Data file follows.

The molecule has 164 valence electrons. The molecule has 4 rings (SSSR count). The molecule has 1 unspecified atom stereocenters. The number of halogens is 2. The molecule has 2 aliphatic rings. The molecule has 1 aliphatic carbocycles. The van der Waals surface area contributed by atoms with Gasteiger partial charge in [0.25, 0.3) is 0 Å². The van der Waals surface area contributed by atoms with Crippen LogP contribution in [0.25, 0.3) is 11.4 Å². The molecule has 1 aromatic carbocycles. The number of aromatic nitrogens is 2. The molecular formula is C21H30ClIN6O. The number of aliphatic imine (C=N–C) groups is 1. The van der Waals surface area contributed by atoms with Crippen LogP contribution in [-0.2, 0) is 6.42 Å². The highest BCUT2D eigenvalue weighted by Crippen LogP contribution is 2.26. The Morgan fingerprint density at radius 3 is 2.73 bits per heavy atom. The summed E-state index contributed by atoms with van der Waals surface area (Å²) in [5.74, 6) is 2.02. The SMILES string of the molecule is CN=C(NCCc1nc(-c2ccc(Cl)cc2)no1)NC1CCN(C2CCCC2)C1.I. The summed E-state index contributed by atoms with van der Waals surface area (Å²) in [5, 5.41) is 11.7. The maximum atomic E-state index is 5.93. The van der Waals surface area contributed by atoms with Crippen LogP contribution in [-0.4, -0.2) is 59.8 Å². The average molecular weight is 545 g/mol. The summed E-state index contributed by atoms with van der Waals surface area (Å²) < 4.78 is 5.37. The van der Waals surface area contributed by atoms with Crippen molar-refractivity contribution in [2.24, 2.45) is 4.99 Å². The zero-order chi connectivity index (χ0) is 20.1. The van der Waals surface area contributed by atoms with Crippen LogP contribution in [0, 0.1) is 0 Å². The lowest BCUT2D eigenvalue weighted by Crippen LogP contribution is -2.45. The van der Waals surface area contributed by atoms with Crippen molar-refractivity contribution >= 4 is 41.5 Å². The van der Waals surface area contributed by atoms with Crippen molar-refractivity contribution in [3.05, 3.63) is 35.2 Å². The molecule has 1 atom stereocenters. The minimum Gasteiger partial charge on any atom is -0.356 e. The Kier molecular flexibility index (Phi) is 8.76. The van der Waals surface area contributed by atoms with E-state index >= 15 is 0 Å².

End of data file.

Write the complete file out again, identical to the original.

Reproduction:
The molecule has 164 valence electrons. The molecule has 4 rings (SSSR count). The molecule has 1 unspecified atom stereocenters. The number of halogens is 2. The molecule has 2 aliphatic rings. The molecule has 1 aliphatic carbocycles. The van der Waals surface area contributed by atoms with Gasteiger partial charge in [0.25, 0.3) is 0 Å². The van der Waals surface area contributed by atoms with Crippen LogP contribution in [0.25, 0.3) is 11.4 Å². The molecule has 1 aromatic carbocycles. The number of aromatic nitrogens is 2. The molecular formula is C21H30ClIN6O. The number of aliphatic imine (C=N–C) groups is 1. The van der Waals surface area contributed by atoms with Crippen LogP contribution in [-0.2, 0) is 6.42 Å². The highest BCUT2D eigenvalue weighted by Crippen LogP contribution is 2.26. The Morgan fingerprint density at radius 3 is 2.73 bits per heavy atom. The summed E-state index contributed by atoms with van der Waals surface area (Å²) in [5.74, 6) is 2.02. The SMILES string of the molecule is CN=C(NCCc1nc(-c2ccc(Cl)cc2)no1)NC1CCN(C2CCCC2)C1.I. The summed E-state index contributed by atoms with van der Waals surface area (Å²) in [5, 5.41) is 11.7. The maximum atomic E-state index is 5.93. The van der Waals surface area contributed by atoms with Crippen LogP contribution in [-0.4, -0.2) is 59.8 Å². The average molecular weight is 545 g/mol. The summed E-state index contributed by atoms with van der Waals surface area (Å²) < 4.78 is 5.37. The van der Waals surface area contributed by atoms with Crippen molar-refractivity contribution in [2.24, 2.45) is 4.99 Å². The zero-order chi connectivity index (χ0) is 20.1. The van der Waals surface area contributed by atoms with Crippen LogP contribution in [0, 0.1) is 0 Å². The lowest BCUT2D eigenvalue weighted by Crippen LogP contribution is -2.45. The van der Waals surface area contributed by atoms with Crippen molar-refractivity contribution >= 4 is 41.5 Å². The van der Waals surface area contributed by atoms with Crippen molar-refractivity contribution in [3.05, 3.63) is 35.2 Å². The molecule has 1 atom stereocenters. The minimum Gasteiger partial charge on any atom is -0.356 e. The Kier molecular flexibility index (Phi) is 8.76. The van der Waals surface area contributed by atoms with E-state index >= 15 is 0 Å².